entertainment

'The View UpStairs' at London’s Soho Theatre review: 'A triumphant spin on a harrowing LGBTQ tragedy'

Queer theatre scales new heights in this must-see musical shining a spotlight on one of the darkest days in LGBTQ history.

2019-07-24

Words: Tom Stichbury

Sitting down to watch buzzed-about musical The View UpStairs, you brace yourself for grim viewing, inspired as it is by the true story of the 1973 arson attack on the UpStairs Lounge, a gay bar in New Orleans.

Claiming the lives of 32 people, it was the biggest act of violence against the LGBTQ community up until the Pulse nightclub shooting three years ago.

But creator and self-proclaimed theatre provocateur Max Vernon has managed to create something joyful, heart-melting and even triumphant from the ashes of an often overlooked tragedy – with a colourful catalogue of witty, wriggly earworm songs to boot.

That’s not to say that the show, which was a hit off-Broadway, doesn’t trigger any teardrops; trust, even the coldest bitch will have her tearducts drained dry.

Beginning in the present day, we’re introduced to millennial fashion designer and Instagram influencer Wes (Tyrone Huntley), a vacuous cow who only cares for “likes”, spon money and his snail trail skincare regime. In fairness, his skin is flawless. He is insufferable, initially at least.

Losing his way in the fog of living his best filtered life for his followers, Wes flees New York to start over in New Orleans, snapping up an abandoned building in the French Quarter. Little does he know that his dilapidated digs once housed the UpStairs Lounge.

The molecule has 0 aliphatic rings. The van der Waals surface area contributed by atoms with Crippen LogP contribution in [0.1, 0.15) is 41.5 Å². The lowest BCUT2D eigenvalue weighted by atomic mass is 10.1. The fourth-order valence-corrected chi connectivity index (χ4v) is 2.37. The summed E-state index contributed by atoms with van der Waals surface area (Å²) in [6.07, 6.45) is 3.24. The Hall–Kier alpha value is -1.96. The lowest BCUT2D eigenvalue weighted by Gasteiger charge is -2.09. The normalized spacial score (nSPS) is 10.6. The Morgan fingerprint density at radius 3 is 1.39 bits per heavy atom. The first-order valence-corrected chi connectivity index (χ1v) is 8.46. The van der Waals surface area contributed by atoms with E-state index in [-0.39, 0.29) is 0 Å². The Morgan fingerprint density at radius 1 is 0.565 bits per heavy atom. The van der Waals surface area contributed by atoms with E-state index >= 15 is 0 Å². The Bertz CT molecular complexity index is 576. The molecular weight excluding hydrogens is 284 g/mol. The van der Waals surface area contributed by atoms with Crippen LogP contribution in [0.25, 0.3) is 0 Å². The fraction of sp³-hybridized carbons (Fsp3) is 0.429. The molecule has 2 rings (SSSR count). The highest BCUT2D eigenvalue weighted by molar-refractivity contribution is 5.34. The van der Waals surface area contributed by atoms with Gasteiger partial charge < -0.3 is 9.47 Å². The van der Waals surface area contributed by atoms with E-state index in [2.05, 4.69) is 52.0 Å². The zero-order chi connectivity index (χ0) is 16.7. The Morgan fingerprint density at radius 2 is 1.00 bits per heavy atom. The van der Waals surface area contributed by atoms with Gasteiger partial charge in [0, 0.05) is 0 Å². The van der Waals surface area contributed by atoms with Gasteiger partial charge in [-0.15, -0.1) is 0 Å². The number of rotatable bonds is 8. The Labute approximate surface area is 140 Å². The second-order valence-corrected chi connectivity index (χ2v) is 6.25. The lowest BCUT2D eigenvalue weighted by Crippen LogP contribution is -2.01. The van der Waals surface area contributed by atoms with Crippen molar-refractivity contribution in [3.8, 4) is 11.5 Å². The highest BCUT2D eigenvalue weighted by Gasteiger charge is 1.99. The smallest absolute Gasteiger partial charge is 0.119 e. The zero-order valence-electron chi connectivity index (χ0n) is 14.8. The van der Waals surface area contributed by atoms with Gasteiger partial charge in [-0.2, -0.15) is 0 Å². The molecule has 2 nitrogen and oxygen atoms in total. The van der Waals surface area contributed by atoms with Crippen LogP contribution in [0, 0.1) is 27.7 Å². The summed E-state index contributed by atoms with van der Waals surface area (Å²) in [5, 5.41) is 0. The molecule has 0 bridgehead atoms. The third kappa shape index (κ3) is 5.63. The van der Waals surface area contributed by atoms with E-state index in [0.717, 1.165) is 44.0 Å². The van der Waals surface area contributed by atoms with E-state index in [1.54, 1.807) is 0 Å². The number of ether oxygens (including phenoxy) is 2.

With the help of a spot of time travel (always a nifty plot device), Wes is transported back to the Seventies, where he is eventually taken under the wing of his LGBTQ brothers and sisters of yesteryear, including closeted married man and singer Buddy (John Partridge), drag queen Freddy (Garry Lee), homeless hustler Dale (Declan Bennett), lesbian manager Henri (Carly Mercedes Dyer) and “best legs in town” Willie (a scene-devouring Cedric Neal).

Phone confiscated, Wes can’t even Insta his experience as he slowly but surely learns that maybe there is more to his existence than being “on brand” as he unpicks the stories of this rainbow-coloured family, men and women who found a haven – albeit one regularly raided by the police – in a teeny-tiny bar where they can truly be themselves without fear of being abused, or worse. So they thought.

Actor Andy Mientus (left) and writer Max Vernon discuss The View UpStairs in Attitude's new August issue, out now.

The foreshadowing of what’s to come makes the bubbling romance between Wes and a sweet sex worker named Patrick (Andy Mientus, of Smash fame) that much more affecting. Like watching Titanic, knowing the ship will hit the iceberg, but foolishly praying that it won’t, you’re not quite prepared for the moment the blaze strikes, and it serves a gut punch of emotions that stays with you long after the proverbial curtain has fallen.

Quibbles-wise, I wasn’t particularly fond of Partridge’s fake piano-playing (like a bad Elton John impersonator), nor the otherwise strong Bennett’s wavering southern accent.

One of the few productions capable of making you smile, laugh and openly weep all at once, The View UpStairs bridges the gap between the past and present of LGBTQ culture, celebrating community spirit and also the importance of not forgetting history – as it has a nasty habit of repeating itself.

Rating: 4/5

'The View UpStairs' runs at London’s Soho Theatre until 24 August. For the best deals on tickets click here.

Read our exclusive interview with The View UpStairs star Andy Mientus and writer Max Vernon in Attitude's August issue, available to download and to order globally now.

Buy now and take advantage of our best-ever subscription offers: three issues for £3 in print, 13 issues for £19.99 to download to any device.